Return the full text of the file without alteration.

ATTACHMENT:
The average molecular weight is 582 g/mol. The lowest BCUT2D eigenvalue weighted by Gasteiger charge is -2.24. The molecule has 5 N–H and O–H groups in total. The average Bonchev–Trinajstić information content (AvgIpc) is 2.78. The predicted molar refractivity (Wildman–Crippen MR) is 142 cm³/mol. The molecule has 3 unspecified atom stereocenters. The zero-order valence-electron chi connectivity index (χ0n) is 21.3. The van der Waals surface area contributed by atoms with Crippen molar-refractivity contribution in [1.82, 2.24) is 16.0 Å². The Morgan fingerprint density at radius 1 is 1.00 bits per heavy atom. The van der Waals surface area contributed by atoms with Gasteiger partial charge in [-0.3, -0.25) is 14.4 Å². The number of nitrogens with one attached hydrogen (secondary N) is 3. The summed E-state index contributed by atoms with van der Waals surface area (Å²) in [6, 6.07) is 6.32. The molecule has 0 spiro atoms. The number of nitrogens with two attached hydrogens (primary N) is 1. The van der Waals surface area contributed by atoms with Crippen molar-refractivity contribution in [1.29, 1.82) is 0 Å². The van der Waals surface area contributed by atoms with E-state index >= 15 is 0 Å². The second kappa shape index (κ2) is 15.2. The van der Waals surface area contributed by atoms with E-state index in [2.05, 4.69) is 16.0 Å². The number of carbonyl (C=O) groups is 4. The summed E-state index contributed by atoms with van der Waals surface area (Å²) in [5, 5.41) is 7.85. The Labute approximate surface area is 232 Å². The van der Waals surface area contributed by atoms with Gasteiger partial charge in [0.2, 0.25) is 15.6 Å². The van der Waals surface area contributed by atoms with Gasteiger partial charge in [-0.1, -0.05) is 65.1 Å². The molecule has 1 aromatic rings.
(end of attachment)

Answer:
The average molecular weight is 582 g/mol. The lowest BCUT2D eigenvalue weighted by Gasteiger charge is -2.24. The molecule has 5 N–H and O–H groups in total. The average Bonchev–Trinajstić information content (AvgIpc) is 2.78. The predicted molar refractivity (Wildman–Crippen MR) is 142 cm³/mol. The molecule has 3 unspecified atom stereocenters. The zero-order valence-electron chi connectivity index (χ0n) is 21.3. The van der Waals surface area contributed by atoms with Crippen molar-refractivity contribution in [1.82, 2.24) is 16.0 Å². The Morgan fingerprint density at radius 1 is 1.00 bits per heavy atom. The van der Waals surface area contributed by atoms with Gasteiger partial charge in [-0.3, -0.25) is 14.4 Å². The number of nitrogens with one attached hydrogen (secondary N) is 3. The summed E-state index contributed by atoms with van der Waals surface area (Å²) in [6, 6.07) is 6.32. The molecule has 0 spiro atoms. The number of nitrogens with two attached hydrogens (primary N) is 1. The van der Waals surface area contributed by atoms with Crippen molar-refractivity contribution in [1.29, 1.82) is 0 Å². The van der Waals surface area contributed by atoms with E-state index >= 15 is 0 Å². The second kappa shape index (κ2) is 15.2. The van der Waals surface area contributed by atoms with E-state index in [2.05, 4.69) is 16.0 Å². The number of carbonyl (C=O) groups is 4. The summed E-state index contributed by atoms with van der Waals surface area (Å²) in [5, 5.41) is 7.85. The Labute approximate surface area is 232 Å². The van der Waals surface area contributed by atoms with Gasteiger partial charge in [0.2, 0.25) is 15.6 Å². The van der Waals surface area contributed by atoms with Gasteiger partial charge in [-0.1, -0.05) is 65.1 Å². The molecule has 1 aromatic rings.